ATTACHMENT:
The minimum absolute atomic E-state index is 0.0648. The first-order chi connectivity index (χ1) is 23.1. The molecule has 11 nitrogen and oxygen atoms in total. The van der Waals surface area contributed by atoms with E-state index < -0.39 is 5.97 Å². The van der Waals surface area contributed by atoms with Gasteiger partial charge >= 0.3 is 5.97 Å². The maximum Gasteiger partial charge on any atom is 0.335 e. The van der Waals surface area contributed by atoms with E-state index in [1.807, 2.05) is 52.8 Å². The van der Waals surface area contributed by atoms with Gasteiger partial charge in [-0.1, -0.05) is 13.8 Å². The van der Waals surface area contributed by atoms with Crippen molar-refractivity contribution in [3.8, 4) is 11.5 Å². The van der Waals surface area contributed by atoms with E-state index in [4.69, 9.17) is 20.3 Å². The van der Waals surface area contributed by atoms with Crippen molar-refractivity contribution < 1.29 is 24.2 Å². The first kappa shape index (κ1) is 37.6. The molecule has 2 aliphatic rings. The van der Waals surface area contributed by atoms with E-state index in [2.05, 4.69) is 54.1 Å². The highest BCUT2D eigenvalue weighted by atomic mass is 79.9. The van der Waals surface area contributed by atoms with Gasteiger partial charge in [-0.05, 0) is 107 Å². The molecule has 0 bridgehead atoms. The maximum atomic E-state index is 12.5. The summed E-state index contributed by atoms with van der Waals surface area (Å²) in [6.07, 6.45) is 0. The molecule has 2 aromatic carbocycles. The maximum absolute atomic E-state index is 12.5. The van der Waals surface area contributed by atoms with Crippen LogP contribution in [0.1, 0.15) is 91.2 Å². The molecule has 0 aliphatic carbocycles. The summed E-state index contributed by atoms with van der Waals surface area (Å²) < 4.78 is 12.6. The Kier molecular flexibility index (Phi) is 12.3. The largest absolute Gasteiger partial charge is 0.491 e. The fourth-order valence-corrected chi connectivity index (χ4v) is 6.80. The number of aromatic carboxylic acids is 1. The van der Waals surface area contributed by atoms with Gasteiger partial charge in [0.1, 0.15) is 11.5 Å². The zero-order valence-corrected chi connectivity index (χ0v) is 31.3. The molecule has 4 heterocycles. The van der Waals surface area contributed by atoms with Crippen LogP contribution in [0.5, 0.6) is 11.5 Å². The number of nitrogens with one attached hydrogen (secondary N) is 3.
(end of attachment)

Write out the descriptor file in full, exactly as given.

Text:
The minimum absolute atomic E-state index is 0.0648. The first-order chi connectivity index (χ1) is 23.1. The molecule has 11 nitrogen and oxygen atoms in total. The van der Waals surface area contributed by atoms with E-state index < -0.39 is 5.97 Å². The van der Waals surface area contributed by atoms with Gasteiger partial charge >= 0.3 is 5.97 Å². The maximum Gasteiger partial charge on any atom is 0.335 e. The van der Waals surface area contributed by atoms with E-state index in [1.807, 2.05) is 52.8 Å². The van der Waals surface area contributed by atoms with Gasteiger partial charge in [-0.1, -0.05) is 13.8 Å². The van der Waals surface area contributed by atoms with Crippen molar-refractivity contribution in [3.8, 4) is 11.5 Å². The van der Waals surface area contributed by atoms with E-state index in [4.69, 9.17) is 20.3 Å². The van der Waals surface area contributed by atoms with Crippen molar-refractivity contribution < 1.29 is 24.2 Å². The first kappa shape index (κ1) is 37.6. The molecule has 2 aliphatic rings. The van der Waals surface area contributed by atoms with E-state index in [2.05, 4.69) is 54.1 Å². The highest BCUT2D eigenvalue weighted by atomic mass is 79.9. The van der Waals surface area contributed by atoms with Gasteiger partial charge in [-0.05, 0) is 107 Å². The molecule has 0 bridgehead atoms. The maximum atomic E-state index is 12.5. The summed E-state index contributed by atoms with van der Waals surface area (Å²) in [6.07, 6.45) is 0. The molecule has 2 aromatic carbocycles. The maximum absolute atomic E-state index is 12.5. The van der Waals surface area contributed by atoms with Crippen LogP contribution in [0.1, 0.15) is 91.2 Å². The molecule has 0 aliphatic carbocycles. The summed E-state index contributed by atoms with van der Waals surface area (Å²) < 4.78 is 12.6. The Kier molecular flexibility index (Phi) is 12.3. The largest absolute Gasteiger partial charge is 0.491 e. The fourth-order valence-corrected chi connectivity index (χ4v) is 6.80. The number of aromatic carboxylic acids is 1. The van der Waals surface area contributed by atoms with Gasteiger partial charge in [0.1, 0.15) is 11.5 Å². The zero-order valence-corrected chi connectivity index (χ0v) is 31.3. The molecule has 4 heterocycles. The van der Waals surface area contributed by atoms with Crippen LogP contribution in [0.5, 0.6) is 11.5 Å². The number of nitrogens with one attached hydrogen (secondary N) is 3.